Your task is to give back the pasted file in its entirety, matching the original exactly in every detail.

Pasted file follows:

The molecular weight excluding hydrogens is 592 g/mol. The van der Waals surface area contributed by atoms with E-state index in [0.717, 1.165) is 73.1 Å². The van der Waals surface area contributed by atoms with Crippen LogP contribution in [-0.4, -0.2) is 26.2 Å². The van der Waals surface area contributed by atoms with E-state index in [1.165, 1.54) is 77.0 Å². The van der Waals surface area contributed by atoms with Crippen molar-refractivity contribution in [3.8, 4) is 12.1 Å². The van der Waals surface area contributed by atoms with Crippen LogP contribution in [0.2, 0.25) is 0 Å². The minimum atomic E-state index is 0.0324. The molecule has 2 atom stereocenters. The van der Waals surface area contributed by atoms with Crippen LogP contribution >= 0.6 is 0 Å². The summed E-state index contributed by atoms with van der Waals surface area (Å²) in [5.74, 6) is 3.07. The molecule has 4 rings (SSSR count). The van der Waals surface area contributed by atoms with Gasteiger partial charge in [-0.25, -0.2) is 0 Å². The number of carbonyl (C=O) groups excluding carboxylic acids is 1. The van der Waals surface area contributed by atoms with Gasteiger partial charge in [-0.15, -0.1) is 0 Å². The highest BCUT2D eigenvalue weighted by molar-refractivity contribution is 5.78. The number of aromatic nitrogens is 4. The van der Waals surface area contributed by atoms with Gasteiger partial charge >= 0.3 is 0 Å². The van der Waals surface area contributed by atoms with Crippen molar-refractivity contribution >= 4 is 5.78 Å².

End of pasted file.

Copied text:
The molecular weight excluding hydrogens is 592 g/mol. The van der Waals surface area contributed by atoms with E-state index in [0.717, 1.165) is 73.1 Å². The van der Waals surface area contributed by atoms with Crippen LogP contribution in [-0.4, -0.2) is 26.2 Å². The van der Waals surface area contributed by atoms with E-state index in [1.165, 1.54) is 77.0 Å². The van der Waals surface area contributed by atoms with Crippen molar-refractivity contribution in [3.8, 4) is 12.1 Å². The van der Waals surface area contributed by atoms with Crippen LogP contribution in [0.2, 0.25) is 0 Å². The minimum atomic E-state index is 0.0324. The molecule has 2 atom stereocenters. The van der Waals surface area contributed by atoms with Crippen LogP contribution >= 0.6 is 0 Å². The summed E-state index contributed by atoms with van der Waals surface area (Å²) in [5.74, 6) is 3.07. The molecule has 4 rings (SSSR count). The van der Waals surface area contributed by atoms with Gasteiger partial charge in [-0.25, -0.2) is 0 Å². The number of carbonyl (C=O) groups excluding carboxylic acids is 1. The van der Waals surface area contributed by atoms with Gasteiger partial charge in [-0.15, -0.1) is 0 Å². The highest BCUT2D eigenvalue weighted by molar-refractivity contribution is 5.78. The number of aromatic nitrogens is 4. The van der Waals surface area contributed by atoms with Gasteiger partial charge >= 0.3 is 0 Å². The van der Waals surface area contributed by atoms with Crippen molar-refractivity contribution >= 4 is 5.78 Å².